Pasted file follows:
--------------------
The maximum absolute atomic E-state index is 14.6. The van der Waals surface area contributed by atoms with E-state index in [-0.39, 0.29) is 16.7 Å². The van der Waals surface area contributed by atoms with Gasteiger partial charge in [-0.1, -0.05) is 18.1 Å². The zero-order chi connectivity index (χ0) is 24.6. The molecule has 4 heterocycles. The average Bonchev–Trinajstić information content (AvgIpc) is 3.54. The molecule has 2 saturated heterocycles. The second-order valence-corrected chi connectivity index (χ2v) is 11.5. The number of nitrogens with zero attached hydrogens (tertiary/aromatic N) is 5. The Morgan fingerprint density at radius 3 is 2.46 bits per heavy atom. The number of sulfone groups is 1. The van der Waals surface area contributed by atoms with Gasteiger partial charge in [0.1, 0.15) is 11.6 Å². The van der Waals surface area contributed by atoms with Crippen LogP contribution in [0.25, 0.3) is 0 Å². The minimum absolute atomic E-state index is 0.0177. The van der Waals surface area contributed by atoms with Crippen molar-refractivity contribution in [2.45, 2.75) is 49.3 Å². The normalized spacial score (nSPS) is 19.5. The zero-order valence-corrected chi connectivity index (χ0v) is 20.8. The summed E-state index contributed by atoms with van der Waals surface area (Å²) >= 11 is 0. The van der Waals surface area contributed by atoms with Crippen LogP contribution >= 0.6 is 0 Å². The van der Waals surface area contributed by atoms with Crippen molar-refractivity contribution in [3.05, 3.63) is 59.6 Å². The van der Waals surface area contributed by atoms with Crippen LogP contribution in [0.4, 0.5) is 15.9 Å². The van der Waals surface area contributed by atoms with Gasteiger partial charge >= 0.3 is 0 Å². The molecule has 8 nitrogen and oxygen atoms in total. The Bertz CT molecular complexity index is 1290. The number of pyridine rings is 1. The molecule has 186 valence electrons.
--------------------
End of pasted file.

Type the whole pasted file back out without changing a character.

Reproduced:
The maximum absolute atomic E-state index is 14.6. The van der Waals surface area contributed by atoms with E-state index in [-0.39, 0.29) is 16.7 Å². The van der Waals surface area contributed by atoms with Gasteiger partial charge in [-0.1, -0.05) is 18.1 Å². The zero-order chi connectivity index (χ0) is 24.6. The molecule has 4 heterocycles. The average Bonchev–Trinajstić information content (AvgIpc) is 3.54. The molecule has 2 saturated heterocycles. The second-order valence-corrected chi connectivity index (χ2v) is 11.5. The number of nitrogens with zero attached hydrogens (tertiary/aromatic N) is 5. The Morgan fingerprint density at radius 3 is 2.46 bits per heavy atom. The number of sulfone groups is 1. The van der Waals surface area contributed by atoms with Gasteiger partial charge in [0.1, 0.15) is 11.6 Å². The van der Waals surface area contributed by atoms with Crippen LogP contribution in [0.25, 0.3) is 0 Å². The minimum absolute atomic E-state index is 0.0177. The van der Waals surface area contributed by atoms with Crippen molar-refractivity contribution in [2.45, 2.75) is 49.3 Å². The normalized spacial score (nSPS) is 19.5. The zero-order valence-corrected chi connectivity index (χ0v) is 20.8. The summed E-state index contributed by atoms with van der Waals surface area (Å²) >= 11 is 0. The van der Waals surface area contributed by atoms with Crippen LogP contribution >= 0.6 is 0 Å². The van der Waals surface area contributed by atoms with Crippen molar-refractivity contribution in [3.05, 3.63) is 59.6 Å². The van der Waals surface area contributed by atoms with Crippen LogP contribution in [0.4, 0.5) is 15.9 Å². The van der Waals surface area contributed by atoms with Gasteiger partial charge >= 0.3 is 0 Å². The molecule has 8 nitrogen and oxygen atoms in total. The Bertz CT molecular complexity index is 1290. The number of pyridine rings is 1. The molecule has 186 valence electrons.